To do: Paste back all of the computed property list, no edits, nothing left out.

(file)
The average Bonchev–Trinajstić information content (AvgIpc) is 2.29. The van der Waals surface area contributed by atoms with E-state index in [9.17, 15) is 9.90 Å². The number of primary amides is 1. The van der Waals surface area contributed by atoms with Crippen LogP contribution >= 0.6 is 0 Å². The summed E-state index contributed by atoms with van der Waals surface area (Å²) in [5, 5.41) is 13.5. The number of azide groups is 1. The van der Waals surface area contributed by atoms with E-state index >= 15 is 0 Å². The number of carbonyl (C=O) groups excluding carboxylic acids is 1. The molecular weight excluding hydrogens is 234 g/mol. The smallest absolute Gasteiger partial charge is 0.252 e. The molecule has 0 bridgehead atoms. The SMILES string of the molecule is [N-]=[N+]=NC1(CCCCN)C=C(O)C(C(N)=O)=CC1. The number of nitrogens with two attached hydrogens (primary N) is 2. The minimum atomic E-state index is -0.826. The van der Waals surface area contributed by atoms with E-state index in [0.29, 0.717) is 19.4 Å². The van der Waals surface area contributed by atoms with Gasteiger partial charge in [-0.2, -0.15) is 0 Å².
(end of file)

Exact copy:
The average Bonchev–Trinajstić information content (AvgIpc) is 2.29. The van der Waals surface area contributed by atoms with E-state index in [9.17, 15) is 9.90 Å². The number of primary amides is 1. The van der Waals surface area contributed by atoms with Crippen LogP contribution >= 0.6 is 0 Å². The summed E-state index contributed by atoms with van der Waals surface area (Å²) in [5, 5.41) is 13.5. The number of azide groups is 1. The van der Waals surface area contributed by atoms with E-state index >= 15 is 0 Å². The number of carbonyl (C=O) groups excluding carboxylic acids is 1. The molecular weight excluding hydrogens is 234 g/mol. The smallest absolute Gasteiger partial charge is 0.252 e. The molecule has 0 bridgehead atoms. The SMILES string of the molecule is [N-]=[N+]=NC1(CCCCN)C=C(O)C(C(N)=O)=CC1. The number of nitrogens with two attached hydrogens (primary N) is 2. The minimum atomic E-state index is -0.826. The van der Waals surface area contributed by atoms with E-state index in [0.29, 0.717) is 19.4 Å². The van der Waals surface area contributed by atoms with Gasteiger partial charge in [-0.2, -0.15) is 0 Å².